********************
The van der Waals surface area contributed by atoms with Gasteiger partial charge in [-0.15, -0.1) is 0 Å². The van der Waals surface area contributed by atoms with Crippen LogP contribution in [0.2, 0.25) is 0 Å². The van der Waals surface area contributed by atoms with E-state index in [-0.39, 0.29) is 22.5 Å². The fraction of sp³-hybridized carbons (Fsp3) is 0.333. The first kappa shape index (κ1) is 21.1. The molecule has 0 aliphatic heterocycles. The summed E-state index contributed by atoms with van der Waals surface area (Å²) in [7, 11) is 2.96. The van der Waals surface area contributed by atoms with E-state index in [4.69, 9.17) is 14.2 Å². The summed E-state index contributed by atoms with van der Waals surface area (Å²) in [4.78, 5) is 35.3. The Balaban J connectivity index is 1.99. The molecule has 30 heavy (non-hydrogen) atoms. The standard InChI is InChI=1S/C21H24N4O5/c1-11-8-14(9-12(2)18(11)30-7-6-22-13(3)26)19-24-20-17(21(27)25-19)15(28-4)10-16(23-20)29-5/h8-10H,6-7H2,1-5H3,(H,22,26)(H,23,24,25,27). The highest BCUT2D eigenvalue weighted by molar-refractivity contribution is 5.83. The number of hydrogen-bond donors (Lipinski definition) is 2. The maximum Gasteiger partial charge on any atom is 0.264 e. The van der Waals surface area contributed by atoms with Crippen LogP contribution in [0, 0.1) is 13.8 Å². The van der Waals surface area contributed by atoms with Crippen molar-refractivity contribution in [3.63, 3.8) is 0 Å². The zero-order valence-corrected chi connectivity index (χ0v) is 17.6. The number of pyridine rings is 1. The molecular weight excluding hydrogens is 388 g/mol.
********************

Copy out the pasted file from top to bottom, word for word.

The van der Waals surface area contributed by atoms with Gasteiger partial charge in [-0.15, -0.1) is 0 Å². The van der Waals surface area contributed by atoms with Crippen LogP contribution in [0.2, 0.25) is 0 Å². The van der Waals surface area contributed by atoms with E-state index in [-0.39, 0.29) is 22.5 Å². The fraction of sp³-hybridized carbons (Fsp3) is 0.333. The first kappa shape index (κ1) is 21.1. The molecule has 0 aliphatic heterocycles. The summed E-state index contributed by atoms with van der Waals surface area (Å²) in [7, 11) is 2.96. The van der Waals surface area contributed by atoms with E-state index in [4.69, 9.17) is 14.2 Å². The summed E-state index contributed by atoms with van der Waals surface area (Å²) in [4.78, 5) is 35.3. The Balaban J connectivity index is 1.99. The molecule has 30 heavy (non-hydrogen) atoms. The standard InChI is InChI=1S/C21H24N4O5/c1-11-8-14(9-12(2)18(11)30-7-6-22-13(3)26)19-24-20-17(21(27)25-19)15(28-4)10-16(23-20)29-5/h8-10H,6-7H2,1-5H3,(H,22,26)(H,23,24,25,27). The highest BCUT2D eigenvalue weighted by molar-refractivity contribution is 5.83. The number of hydrogen-bond donors (Lipinski definition) is 2. The maximum Gasteiger partial charge on any atom is 0.264 e. The van der Waals surface area contributed by atoms with Crippen LogP contribution in [0, 0.1) is 13.8 Å². The van der Waals surface area contributed by atoms with Crippen molar-refractivity contribution in [3.63, 3.8) is 0 Å². The zero-order valence-corrected chi connectivity index (χ0v) is 17.6. The number of pyridine rings is 1. The molecular weight excluding hydrogens is 388 g/mol.